Land and risk managers that participated in the focus groups held the unanimous opinion that the community and the public lands adjacent to the community were hazardous due to the amount of fuel in the area. They were also in agreement about the additional risk created by abundant fuel loading within the community. As a representative from one agency put it, “When I drive in here… my neck stands up and I’m like, ‘oh man, this is bad’”.
The community was designated a Firewise community in 2014. The effort to receive that designation was led by a full-time resident. Under the leadership of that resident and in cooperation with the local conservation district, programs were put in place to reduce ground fuels such as pine needles and increase education about wildfire risk in the area. Prior to receiving their Firewise designation, community members obtained grant funding that was used to improve communally owned parcels and complete risk assessments on approximately 10 percent of the privately owned properties in the area. Fuel reduction projects in common areas focused on the removal of shade tolerant tree species, leaving only ponderosa pine remaining. Despite this effort, members of the local fire district that participated in our focus group expressed doubts about the possibility of successfully fighting a large fire should one occur in the community. In addition, several participants voiced concerns related to the number of structures in the area, the close proximity of those structures to each other, and the additional risk that is posed by that situation. The community’s Firewise leader said, “We have 500 plus structures, and so I’m going to make everybody mad at me now, but in regard to Firewise, we could clear cut this place, and still the structures would be a problem”.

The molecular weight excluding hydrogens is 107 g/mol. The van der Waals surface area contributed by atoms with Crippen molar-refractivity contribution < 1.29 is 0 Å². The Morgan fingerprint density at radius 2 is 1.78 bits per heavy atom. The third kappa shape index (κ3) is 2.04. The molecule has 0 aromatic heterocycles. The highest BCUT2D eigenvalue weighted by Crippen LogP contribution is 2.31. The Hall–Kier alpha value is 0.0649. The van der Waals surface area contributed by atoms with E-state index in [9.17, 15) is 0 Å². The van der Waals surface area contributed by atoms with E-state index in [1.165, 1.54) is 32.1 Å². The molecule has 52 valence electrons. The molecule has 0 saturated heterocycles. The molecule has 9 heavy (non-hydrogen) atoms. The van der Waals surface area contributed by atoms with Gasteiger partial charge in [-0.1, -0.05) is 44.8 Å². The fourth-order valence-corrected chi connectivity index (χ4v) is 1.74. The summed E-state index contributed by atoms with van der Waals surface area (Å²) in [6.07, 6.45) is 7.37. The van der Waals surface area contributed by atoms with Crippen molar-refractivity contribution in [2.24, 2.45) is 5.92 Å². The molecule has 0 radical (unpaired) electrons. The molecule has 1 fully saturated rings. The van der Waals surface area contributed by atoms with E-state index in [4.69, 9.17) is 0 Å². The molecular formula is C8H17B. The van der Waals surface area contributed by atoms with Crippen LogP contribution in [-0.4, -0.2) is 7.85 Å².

Housing and vegetation density as well as limited ingress/egress were cited by firefighters who joined our focus groups as the three primary reasons for an unwillingness to send firefighters into the community in the event of a large wildfire. One local firefighter said, “From a firefighting point of view, if we ever had a crown fire in here, we probably wouldn’t come in here”. Participants representing land/risk management agreed that improvements could be made to reduce risk to the community, but in the words of one participant, “There’s a different mindset [in the Ponderosa]… these people are not really vocal”. The possible reasons for this are explored below.